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Expert Offers Advice On How Much College Debt To Take On

Written By Jodi Brooks

DENVER (CBS4) - Rising tuition will have more students seeking college loans, which can be overwhelming and intimidating. So how much debt should be considered when it comes to choosing a college? CBS4 wanted to find out.

Caught up in the college crowd is Carson Byerhof and Gabrielle Richardson – both high school juniors. They're taking college courses so they can skip the required classes later.

When it comes to college debt, Richardson said, "It terrifies me, it's really scary to think about how much I'm going to owe."

Just mention student loan debt on Metro State's Campus and most everyone has it.

"Already I'm about $10,000 in debt," college student Isaac Baskerville said.

And he said he's only been in school about a month.

Alana Stevenson, also a college student said, "You just build it up so fast. After 4 or 5 years of college you're in $50,000 worth of debt."

So how much debt should a college student take on? It depends, according to certified financial planner Jennefer Walsh.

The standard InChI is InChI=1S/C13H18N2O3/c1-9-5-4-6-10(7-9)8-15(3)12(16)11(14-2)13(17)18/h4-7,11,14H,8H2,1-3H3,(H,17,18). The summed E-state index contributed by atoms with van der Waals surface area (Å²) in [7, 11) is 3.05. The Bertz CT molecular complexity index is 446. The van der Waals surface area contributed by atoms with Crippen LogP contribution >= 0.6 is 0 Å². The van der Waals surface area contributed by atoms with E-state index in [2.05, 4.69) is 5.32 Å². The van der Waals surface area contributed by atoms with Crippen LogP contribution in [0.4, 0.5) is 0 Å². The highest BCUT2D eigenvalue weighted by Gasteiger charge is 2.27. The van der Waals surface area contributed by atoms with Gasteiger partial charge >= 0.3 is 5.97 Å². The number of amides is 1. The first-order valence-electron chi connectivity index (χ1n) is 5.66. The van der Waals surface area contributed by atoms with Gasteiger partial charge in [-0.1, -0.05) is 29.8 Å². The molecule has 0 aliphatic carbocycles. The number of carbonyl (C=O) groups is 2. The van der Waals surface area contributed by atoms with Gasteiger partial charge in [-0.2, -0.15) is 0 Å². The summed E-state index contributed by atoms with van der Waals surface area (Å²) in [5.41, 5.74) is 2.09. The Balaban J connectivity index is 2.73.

"It's important to look at the earning potential of your occupation," Walsh said.

One rule of thumb to follow is the total debt for a 4-year degree should not be more than what a person likely will earn their first year working in their field. And when it comes to paying off loans, Walsh said, "Student loan debt repayment should only be a maximum of 8 percent of your monthly income."

So let's say a total student loan is $25,000 to be paid off in 10 years plus interest. The monthly payment would be about $288. To pay off a maximum of 8 percent a month means the minimum salary needs to be $43,200. And in this economy, that's a lot of money right out of school.

Carson Byerof, a high school junior said, "I'm not so sure I can jump into a job and still have these student loans behind you."

The best advice comes from students already in debt.

"Make up your mind what you want and stick with it," Baskerville said.

"(Get) good grades in high school so you can get scholarships all the way through and not have to pay anything," Stevenson said.

When it comes to managing student loan debt, consider all loan programs available before making a final decision. Also, establish a good credit history by paying the loan on time. That's why it's good to have an idea about how much one can afford to borrow.

Estimate a student loan payment by using a repayment calculator online. Some links are below.

Links: Jennefer Walsh's Website

Helpful Links: Repayment CalculatorSalary Wizard

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